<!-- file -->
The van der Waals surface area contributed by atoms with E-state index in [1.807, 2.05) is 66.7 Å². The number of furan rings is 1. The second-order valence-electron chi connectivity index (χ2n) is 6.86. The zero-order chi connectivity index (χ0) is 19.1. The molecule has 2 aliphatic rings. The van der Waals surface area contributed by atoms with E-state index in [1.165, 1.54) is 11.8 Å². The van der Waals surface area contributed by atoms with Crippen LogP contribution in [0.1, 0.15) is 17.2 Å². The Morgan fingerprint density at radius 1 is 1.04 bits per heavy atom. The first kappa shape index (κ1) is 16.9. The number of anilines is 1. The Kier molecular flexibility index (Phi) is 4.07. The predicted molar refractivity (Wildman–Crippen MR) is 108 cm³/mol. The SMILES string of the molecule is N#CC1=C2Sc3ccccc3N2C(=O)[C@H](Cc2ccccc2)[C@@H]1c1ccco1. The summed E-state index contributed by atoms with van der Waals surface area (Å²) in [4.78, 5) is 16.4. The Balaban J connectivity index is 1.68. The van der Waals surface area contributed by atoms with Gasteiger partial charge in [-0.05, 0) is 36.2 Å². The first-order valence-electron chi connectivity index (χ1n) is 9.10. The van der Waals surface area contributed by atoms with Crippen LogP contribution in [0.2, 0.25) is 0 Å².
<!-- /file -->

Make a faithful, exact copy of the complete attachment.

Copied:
The van der Waals surface area contributed by atoms with E-state index in [1.807, 2.05) is 66.7 Å². The number of furan rings is 1. The second-order valence-electron chi connectivity index (χ2n) is 6.86. The zero-order chi connectivity index (χ0) is 19.1. The molecule has 2 aliphatic rings. The van der Waals surface area contributed by atoms with E-state index in [1.165, 1.54) is 11.8 Å². The van der Waals surface area contributed by atoms with Crippen LogP contribution in [0.1, 0.15) is 17.2 Å². The Morgan fingerprint density at radius 1 is 1.04 bits per heavy atom. The first kappa shape index (κ1) is 16.9. The number of anilines is 1. The Kier molecular flexibility index (Phi) is 4.07. The predicted molar refractivity (Wildman–Crippen MR) is 108 cm³/mol. The SMILES string of the molecule is N#CC1=C2Sc3ccccc3N2C(=O)[C@H](Cc2ccccc2)[C@@H]1c1ccco1. The summed E-state index contributed by atoms with van der Waals surface area (Å²) in [4.78, 5) is 16.4. The Balaban J connectivity index is 1.68. The van der Waals surface area contributed by atoms with Gasteiger partial charge in [-0.05, 0) is 36.2 Å². The first-order valence-electron chi connectivity index (χ1n) is 9.10. The van der Waals surface area contributed by atoms with Crippen LogP contribution in [0.2, 0.25) is 0 Å².